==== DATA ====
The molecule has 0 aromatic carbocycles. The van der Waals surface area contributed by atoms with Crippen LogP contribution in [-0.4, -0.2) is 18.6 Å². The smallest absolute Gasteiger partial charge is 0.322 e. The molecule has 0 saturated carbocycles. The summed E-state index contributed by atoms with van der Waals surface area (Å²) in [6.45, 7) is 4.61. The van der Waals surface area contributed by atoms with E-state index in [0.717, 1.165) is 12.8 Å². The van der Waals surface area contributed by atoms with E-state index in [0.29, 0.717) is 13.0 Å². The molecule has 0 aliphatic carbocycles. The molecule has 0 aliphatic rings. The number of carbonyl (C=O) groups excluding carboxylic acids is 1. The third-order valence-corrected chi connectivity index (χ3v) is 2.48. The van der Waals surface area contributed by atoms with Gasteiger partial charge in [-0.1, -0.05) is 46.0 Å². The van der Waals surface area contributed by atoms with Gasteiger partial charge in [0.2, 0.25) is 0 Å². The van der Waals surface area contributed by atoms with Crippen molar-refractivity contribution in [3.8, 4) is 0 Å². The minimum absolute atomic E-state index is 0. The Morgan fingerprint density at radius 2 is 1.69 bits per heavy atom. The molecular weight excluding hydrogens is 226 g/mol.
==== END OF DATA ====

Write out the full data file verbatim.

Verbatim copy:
The molecule has 0 aromatic carbocycles. The van der Waals surface area contributed by atoms with Crippen LogP contribution in [-0.4, -0.2) is 18.6 Å². The smallest absolute Gasteiger partial charge is 0.322 e. The molecule has 0 saturated carbocycles. The summed E-state index contributed by atoms with van der Waals surface area (Å²) in [6.45, 7) is 4.61. The van der Waals surface area contributed by atoms with E-state index in [0.717, 1.165) is 12.8 Å². The van der Waals surface area contributed by atoms with E-state index in [0.29, 0.717) is 13.0 Å². The molecule has 0 aliphatic carbocycles. The molecule has 0 aliphatic rings. The number of carbonyl (C=O) groups excluding carboxylic acids is 1. The third-order valence-corrected chi connectivity index (χ3v) is 2.48. The van der Waals surface area contributed by atoms with Gasteiger partial charge in [-0.1, -0.05) is 46.0 Å². The van der Waals surface area contributed by atoms with Gasteiger partial charge in [0.2, 0.25) is 0 Å². The van der Waals surface area contributed by atoms with Crippen molar-refractivity contribution in [3.8, 4) is 0 Å². The minimum absolute atomic E-state index is 0. The Morgan fingerprint density at radius 2 is 1.69 bits per heavy atom. The molecular weight excluding hydrogens is 226 g/mol.